– K was the deferred rate category letter if the employee was in a contracted-out workplace pension scheme

– D was the standard rate category letter if the employee was in a contracted-out workplace pension scheme

However, the Investment Zone is more than National Insurance relief for employers. The promised tax incentives include:

– Stamp Duty Land Tax (SDLT) relief (mirrored in Scotland and Wales)

– Business rates reliefs
– 100% relief for plant and machinery investment (Corporation tax)
– Greater Structures and Buildings Allowances (Corporation Tax and Capital Gains Tax)

So, of greatest importance is where these Investment Zones exist. On 30 June 2023, a press release stated two ‘regions around Aberdeen and Glasgow‘ (specifically Glasgow City Region and North East of Scotland) had been designated in agreement between the UK and Scottish Governments.

At Budget 2023, a ‘ Methodology Notefrom the Department for Levelling Up, Housing and Communities said 8 areas in England had been asked to put forward investment development proposals:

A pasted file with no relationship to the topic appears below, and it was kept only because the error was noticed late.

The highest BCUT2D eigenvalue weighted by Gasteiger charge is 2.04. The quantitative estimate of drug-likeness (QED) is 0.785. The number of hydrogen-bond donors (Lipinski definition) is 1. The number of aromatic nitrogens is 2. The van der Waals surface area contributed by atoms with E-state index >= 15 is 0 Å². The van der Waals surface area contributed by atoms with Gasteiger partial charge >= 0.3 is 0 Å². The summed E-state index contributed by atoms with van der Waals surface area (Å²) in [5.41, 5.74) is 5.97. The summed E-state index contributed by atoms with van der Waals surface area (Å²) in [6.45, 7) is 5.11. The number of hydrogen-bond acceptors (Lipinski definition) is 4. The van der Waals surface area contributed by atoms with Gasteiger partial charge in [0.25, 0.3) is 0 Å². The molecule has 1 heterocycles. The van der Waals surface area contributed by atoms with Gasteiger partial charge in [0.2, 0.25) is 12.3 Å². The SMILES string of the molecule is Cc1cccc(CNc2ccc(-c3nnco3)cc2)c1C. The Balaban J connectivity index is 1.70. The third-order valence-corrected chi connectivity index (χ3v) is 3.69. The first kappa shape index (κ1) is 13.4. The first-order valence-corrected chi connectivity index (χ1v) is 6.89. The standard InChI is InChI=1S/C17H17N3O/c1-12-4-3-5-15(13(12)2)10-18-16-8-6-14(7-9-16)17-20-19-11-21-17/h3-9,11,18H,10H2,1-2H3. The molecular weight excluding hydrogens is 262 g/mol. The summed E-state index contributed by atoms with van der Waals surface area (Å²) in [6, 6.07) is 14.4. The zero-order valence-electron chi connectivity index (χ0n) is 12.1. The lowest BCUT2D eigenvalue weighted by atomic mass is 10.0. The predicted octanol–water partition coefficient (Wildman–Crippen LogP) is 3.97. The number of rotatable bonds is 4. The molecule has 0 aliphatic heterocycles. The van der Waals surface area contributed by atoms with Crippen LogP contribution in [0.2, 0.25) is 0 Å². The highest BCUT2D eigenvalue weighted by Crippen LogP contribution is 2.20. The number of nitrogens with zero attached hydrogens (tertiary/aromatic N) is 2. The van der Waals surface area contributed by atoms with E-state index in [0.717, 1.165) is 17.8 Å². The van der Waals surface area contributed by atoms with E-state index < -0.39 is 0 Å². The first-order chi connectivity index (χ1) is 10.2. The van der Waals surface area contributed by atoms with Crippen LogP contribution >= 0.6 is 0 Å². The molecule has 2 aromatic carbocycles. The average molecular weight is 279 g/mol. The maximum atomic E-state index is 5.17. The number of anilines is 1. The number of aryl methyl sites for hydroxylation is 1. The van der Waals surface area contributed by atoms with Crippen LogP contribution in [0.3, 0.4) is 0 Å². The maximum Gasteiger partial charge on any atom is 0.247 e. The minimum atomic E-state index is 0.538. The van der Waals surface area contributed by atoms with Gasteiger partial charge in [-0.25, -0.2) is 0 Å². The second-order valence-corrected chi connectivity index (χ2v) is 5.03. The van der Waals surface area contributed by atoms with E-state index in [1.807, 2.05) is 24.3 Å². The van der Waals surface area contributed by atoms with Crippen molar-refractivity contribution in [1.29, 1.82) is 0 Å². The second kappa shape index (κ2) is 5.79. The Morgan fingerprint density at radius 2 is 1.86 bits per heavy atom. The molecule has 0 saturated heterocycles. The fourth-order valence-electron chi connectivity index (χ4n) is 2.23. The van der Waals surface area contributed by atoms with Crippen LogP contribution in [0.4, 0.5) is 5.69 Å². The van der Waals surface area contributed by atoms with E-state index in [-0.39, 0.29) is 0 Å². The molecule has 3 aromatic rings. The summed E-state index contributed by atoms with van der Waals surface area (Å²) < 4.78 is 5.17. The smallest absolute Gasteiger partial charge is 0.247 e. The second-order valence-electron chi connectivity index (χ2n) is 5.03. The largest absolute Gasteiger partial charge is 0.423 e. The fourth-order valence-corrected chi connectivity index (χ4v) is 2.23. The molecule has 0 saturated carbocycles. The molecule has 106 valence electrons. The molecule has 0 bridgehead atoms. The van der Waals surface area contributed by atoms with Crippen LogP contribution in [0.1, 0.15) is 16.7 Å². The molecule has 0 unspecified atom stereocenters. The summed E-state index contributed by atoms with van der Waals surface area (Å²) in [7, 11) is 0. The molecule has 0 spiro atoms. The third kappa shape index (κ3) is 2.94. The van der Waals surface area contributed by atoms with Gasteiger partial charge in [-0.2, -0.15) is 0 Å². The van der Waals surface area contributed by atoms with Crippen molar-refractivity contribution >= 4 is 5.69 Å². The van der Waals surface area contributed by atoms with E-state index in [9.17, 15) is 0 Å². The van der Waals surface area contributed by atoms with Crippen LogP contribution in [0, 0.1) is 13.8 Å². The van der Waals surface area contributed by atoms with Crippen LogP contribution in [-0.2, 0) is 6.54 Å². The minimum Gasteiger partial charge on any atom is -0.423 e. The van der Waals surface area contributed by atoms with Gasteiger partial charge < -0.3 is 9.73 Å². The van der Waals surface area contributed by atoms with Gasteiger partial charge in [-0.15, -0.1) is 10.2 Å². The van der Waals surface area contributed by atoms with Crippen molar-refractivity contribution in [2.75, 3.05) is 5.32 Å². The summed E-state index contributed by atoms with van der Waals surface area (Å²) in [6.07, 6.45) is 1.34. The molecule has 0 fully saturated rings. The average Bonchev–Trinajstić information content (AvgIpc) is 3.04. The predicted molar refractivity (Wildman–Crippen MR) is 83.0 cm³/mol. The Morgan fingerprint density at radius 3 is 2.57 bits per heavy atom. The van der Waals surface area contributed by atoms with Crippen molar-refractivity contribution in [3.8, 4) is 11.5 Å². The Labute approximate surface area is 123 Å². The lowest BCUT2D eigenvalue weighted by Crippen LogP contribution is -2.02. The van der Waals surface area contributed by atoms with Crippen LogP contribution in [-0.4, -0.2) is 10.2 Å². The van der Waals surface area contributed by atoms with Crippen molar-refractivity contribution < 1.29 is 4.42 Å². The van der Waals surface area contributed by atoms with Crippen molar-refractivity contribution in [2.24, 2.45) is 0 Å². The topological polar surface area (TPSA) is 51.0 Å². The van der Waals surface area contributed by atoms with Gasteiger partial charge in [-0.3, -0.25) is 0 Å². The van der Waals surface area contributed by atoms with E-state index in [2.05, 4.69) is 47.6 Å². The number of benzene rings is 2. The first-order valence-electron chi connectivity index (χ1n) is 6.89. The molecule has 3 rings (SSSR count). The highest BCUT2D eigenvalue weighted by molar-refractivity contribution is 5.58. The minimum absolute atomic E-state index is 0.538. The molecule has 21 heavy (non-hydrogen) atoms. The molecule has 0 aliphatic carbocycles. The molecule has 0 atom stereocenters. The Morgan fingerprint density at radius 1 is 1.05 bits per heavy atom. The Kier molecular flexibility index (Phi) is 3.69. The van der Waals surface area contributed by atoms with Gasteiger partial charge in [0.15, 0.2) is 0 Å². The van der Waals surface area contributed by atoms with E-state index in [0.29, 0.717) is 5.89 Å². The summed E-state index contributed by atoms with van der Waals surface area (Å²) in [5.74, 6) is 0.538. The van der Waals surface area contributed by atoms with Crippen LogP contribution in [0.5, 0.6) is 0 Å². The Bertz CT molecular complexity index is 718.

– Greater Manchester Mayoral Combined Authority (MCA)

– North East MCA (Proposed)

– South Yorkshire MCA (announced on 14 July 2023 as the first named Zone)

– West Midlands MCA

– Liverpool City Region MCA (announced on 26 July 2023 as the second named Zone)

– West Yorkshire MCA

– Tees Valley MCA

– Proposed East Midlands Mayoral Combined County Authority (MCCA)

For tax reliefs, therefore, Investment Zones are still very much an emerging picture, so keep up-to-date with our newsletters where we will publish information when we know it.

September Questions and Answers

Q: I see that one of the Inheritance Tax (IHT) forms has been amended – the C4 for correcting information previously submitted. I’m getting a bit confused with the forms I have here and wonder if you could point to these C forms and give the most current reference?

A: Yes, the C4 was updated on 27 July 2023, used to correct information previously submitted on the IHT400 where too much or too little IHT was declared. The change on the updated form is in the repayment authority section and is now specific that any refund will be repaid to the individual, thereby rendering void any assignments or repayments.

The current ‘C’ forms are below:

– Form C4 Corrective Account form has the reference ‘HMRC 07/23
– Form C4 (C) continuation sheet is unchanged and the reference is ‘HMRC 02/20
– Form C4 (S) is the corrective inventory and account (Scotland) where a Grant of Confirmation is required and the reference is ‘HMRC 04/22